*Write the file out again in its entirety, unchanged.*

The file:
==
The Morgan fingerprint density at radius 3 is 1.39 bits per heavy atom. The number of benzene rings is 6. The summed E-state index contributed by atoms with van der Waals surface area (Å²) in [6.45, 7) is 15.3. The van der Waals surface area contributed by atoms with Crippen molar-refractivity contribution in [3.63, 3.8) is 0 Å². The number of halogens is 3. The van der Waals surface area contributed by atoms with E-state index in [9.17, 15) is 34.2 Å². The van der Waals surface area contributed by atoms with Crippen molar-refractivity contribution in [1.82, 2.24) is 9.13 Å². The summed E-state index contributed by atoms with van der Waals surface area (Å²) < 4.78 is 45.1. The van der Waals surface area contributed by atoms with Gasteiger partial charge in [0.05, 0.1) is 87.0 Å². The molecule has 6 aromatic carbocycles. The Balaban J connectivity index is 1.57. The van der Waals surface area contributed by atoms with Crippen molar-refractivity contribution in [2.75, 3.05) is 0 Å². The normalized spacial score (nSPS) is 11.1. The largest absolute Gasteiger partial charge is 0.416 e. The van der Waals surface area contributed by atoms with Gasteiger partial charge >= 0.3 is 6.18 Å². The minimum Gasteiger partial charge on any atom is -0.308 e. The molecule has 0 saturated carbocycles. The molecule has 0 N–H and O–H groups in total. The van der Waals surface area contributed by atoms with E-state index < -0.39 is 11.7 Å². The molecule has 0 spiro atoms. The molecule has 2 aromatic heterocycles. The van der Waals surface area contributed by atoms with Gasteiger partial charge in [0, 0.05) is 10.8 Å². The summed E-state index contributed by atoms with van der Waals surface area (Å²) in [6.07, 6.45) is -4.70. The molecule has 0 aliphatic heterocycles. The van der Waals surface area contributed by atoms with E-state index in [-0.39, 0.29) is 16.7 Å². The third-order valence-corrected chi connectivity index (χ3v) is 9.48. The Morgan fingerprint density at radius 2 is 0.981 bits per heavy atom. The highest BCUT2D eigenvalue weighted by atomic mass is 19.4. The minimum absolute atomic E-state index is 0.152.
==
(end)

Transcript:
The Morgan fingerprint density at radius 3 is 1.39 bits per heavy atom. The number of benzene rings is 6. The summed E-state index contributed by atoms with van der Waals surface area (Å²) in [6.45, 7) is 15.3. The van der Waals surface area contributed by atoms with Crippen molar-refractivity contribution in [3.63, 3.8) is 0 Å². The number of halogens is 3. The van der Waals surface area contributed by atoms with E-state index in [9.17, 15) is 34.2 Å². The van der Waals surface area contributed by atoms with Crippen molar-refractivity contribution in [1.82, 2.24) is 9.13 Å². The summed E-state index contributed by atoms with van der Waals surface area (Å²) < 4.78 is 45.1. The van der Waals surface area contributed by atoms with Gasteiger partial charge in [0.05, 0.1) is 87.0 Å². The molecule has 6 aromatic carbocycles. The Balaban J connectivity index is 1.57. The van der Waals surface area contributed by atoms with Crippen molar-refractivity contribution in [2.75, 3.05) is 0 Å². The normalized spacial score (nSPS) is 11.1. The largest absolute Gasteiger partial charge is 0.416 e. The van der Waals surface area contributed by atoms with Gasteiger partial charge >= 0.3 is 6.18 Å². The minimum Gasteiger partial charge on any atom is -0.308 e. The molecule has 0 saturated carbocycles. The molecule has 0 N–H and O–H groups in total. The van der Waals surface area contributed by atoms with E-state index < -0.39 is 11.7 Å². The molecule has 0 spiro atoms. The molecule has 2 aromatic heterocycles. The van der Waals surface area contributed by atoms with Gasteiger partial charge in [0, 0.05) is 10.8 Å². The summed E-state index contributed by atoms with van der Waals surface area (Å²) in [6.07, 6.45) is -4.70. The molecule has 0 aliphatic heterocycles. The van der Waals surface area contributed by atoms with E-state index in [-0.39, 0.29) is 16.7 Å². The third-order valence-corrected chi connectivity index (χ3v) is 9.48. The Morgan fingerprint density at radius 2 is 0.981 bits per heavy atom. The highest BCUT2D eigenvalue weighted by atomic mass is 19.4. The minimum absolute atomic E-state index is 0.152.